Hafnia bets on methanol

Hafina, the Michael Skov-led product tanker arm of the BW Group, is investing in a methanol production facility.

Hafnia has come onboard for a $10m joint venture with Northwest Innovation Works (NWIW) at the port of Kalama in Washington state in what it states in a release is its ongoing “ambition to pursue the development and implementation of sustainable and modern clean technologies”.

Our strategy is to support industry decarbonisation while still transporting the resources necessary to sustain the world

“This initiative is another example of our strategy to support and promote industry decarbonisation while still transporting the resources necessary to sustain the world. We recognise the world is changing, and that the ways we operate and conduct business need to change with it. While there is much uncertainty as to exactly what the future will look like, we’re confident that the steps we’re taking have Hafnia, our stakeholders and the industry moving in the right direction,” said Skov, Hafnia’s CEO.

NWIW is developing a 3.6m tonnes per annum methanol production and export facility at the port of Kalama. The plant will convert regionally sourced natural gas to methanol, which will then be transported via ship – the equivalent of an MR cargo every four days – for use in dedicated materials pathway production in Asia. Hafnia will provide and operate purpose-built next-generation methanol dual-fuelled ships to transport one-third of the methanol volume produced by the plant. These vessels will be tied to 19-year charters.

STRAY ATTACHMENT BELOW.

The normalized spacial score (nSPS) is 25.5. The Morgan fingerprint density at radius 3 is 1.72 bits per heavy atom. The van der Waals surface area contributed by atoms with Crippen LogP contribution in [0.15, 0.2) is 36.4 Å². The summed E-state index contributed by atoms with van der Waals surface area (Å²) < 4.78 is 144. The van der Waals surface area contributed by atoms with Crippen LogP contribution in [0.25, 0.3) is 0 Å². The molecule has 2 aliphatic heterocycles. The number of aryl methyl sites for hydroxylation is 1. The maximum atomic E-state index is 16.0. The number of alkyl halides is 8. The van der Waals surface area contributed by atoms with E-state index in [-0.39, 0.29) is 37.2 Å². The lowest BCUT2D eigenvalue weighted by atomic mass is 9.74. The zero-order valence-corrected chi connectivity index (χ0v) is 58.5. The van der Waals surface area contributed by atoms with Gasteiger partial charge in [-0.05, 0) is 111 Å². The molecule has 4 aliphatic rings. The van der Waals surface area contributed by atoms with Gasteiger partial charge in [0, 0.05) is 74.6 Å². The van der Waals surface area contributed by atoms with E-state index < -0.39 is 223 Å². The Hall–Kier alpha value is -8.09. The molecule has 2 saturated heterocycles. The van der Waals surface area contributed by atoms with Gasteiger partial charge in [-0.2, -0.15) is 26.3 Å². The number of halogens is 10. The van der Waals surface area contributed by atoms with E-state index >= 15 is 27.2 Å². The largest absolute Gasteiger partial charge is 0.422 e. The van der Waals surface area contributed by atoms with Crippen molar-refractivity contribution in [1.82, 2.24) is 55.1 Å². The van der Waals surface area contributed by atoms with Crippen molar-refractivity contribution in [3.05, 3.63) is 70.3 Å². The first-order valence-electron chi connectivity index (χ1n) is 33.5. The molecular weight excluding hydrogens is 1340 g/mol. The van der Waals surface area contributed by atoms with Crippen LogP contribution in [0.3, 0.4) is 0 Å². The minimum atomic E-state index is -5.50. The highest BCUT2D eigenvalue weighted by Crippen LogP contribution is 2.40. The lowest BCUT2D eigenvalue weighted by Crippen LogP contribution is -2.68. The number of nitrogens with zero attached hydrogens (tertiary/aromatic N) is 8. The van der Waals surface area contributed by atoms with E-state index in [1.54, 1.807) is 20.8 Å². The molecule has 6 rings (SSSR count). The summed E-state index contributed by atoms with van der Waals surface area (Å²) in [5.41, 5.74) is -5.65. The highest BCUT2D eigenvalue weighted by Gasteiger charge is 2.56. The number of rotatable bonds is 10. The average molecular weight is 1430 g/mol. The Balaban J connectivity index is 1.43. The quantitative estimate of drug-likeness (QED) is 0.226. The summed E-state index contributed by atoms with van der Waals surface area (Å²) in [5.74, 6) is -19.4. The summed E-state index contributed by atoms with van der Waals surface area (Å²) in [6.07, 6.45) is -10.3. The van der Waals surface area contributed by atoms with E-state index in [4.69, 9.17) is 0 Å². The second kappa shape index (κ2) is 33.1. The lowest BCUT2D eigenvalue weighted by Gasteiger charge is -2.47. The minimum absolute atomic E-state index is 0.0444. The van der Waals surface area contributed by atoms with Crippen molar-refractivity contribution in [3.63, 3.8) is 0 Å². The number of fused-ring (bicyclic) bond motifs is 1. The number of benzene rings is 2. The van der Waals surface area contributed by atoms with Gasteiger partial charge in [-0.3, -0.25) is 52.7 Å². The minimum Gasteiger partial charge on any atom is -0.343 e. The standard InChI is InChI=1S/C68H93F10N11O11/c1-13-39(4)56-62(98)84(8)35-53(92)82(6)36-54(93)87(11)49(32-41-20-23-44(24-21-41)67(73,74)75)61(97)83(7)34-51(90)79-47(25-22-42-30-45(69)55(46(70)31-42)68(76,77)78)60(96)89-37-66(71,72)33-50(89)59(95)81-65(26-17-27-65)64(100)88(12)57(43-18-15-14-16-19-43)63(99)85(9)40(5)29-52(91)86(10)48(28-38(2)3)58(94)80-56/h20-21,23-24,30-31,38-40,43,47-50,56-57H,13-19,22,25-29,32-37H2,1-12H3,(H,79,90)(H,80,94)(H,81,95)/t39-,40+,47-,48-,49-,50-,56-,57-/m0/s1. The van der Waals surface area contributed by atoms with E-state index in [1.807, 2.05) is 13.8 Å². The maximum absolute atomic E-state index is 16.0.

Skov, and his boss, Andreas Sohmen-Pao, are avowed fans of methanol as one of the possible fuels of the future for shipping.

Sohmen-Pao said last week at an industry event organised by class society DNV GL that his company is looking at methanol, biofuels and ammonia on its path towards decarbonisation.

Hafnia was one of the partners involved in a much read report issued last month that suggested renewable ammonia could eventually power 30% of the global maritime fleet.

Sam Chambers

Starting out with the Informa Group in 2000 in Hong Kong, Sam Chambers became editor of Maritime Asia magazine as well as East Asia Editor for the world’s oldest newspaper, Lloyd’s List. In 2005 he pursued a freelance career and wrote for a variety of titles including taking on the role of Asia Editor at Seatrade magazine and China correspondent for Supply Chain Asia. His work has also appeared in The Economist, The New York Times, The Sunday Times and The International Herald Tribune.
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